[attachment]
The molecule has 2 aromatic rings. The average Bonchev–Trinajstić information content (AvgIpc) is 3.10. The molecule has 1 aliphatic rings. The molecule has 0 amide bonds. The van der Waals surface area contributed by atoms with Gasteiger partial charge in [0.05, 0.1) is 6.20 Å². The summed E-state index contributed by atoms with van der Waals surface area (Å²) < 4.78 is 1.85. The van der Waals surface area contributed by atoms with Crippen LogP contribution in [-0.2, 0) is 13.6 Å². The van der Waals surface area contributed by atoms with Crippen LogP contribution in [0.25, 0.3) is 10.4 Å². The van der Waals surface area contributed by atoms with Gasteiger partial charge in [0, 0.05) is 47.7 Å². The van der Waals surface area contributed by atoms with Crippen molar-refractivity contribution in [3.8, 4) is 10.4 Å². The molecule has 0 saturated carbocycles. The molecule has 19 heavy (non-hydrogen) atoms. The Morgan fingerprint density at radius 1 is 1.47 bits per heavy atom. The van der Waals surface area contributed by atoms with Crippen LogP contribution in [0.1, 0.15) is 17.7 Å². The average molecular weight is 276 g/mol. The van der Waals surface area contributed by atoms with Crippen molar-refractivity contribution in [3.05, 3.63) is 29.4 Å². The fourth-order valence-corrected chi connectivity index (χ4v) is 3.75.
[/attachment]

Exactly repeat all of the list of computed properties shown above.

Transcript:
The molecule has 2 aromatic rings. The average Bonchev–Trinajstić information content (AvgIpc) is 3.10. The molecule has 1 aliphatic rings. The molecule has 0 amide bonds. The van der Waals surface area contributed by atoms with Gasteiger partial charge in [0.05, 0.1) is 6.20 Å². The summed E-state index contributed by atoms with van der Waals surface area (Å²) < 4.78 is 1.85. The van der Waals surface area contributed by atoms with Crippen LogP contribution in [-0.2, 0) is 13.6 Å². The van der Waals surface area contributed by atoms with Crippen LogP contribution in [0.25, 0.3) is 10.4 Å². The van der Waals surface area contributed by atoms with Gasteiger partial charge in [0, 0.05) is 47.7 Å². The van der Waals surface area contributed by atoms with Crippen molar-refractivity contribution in [3.8, 4) is 10.4 Å². The molecule has 0 saturated carbocycles. The molecule has 19 heavy (non-hydrogen) atoms. The Morgan fingerprint density at radius 1 is 1.47 bits per heavy atom. The van der Waals surface area contributed by atoms with Crippen LogP contribution in [0.1, 0.15) is 17.7 Å². The average molecular weight is 276 g/mol. The van der Waals surface area contributed by atoms with Crippen molar-refractivity contribution in [3.05, 3.63) is 29.4 Å². The fourth-order valence-corrected chi connectivity index (χ4v) is 3.75.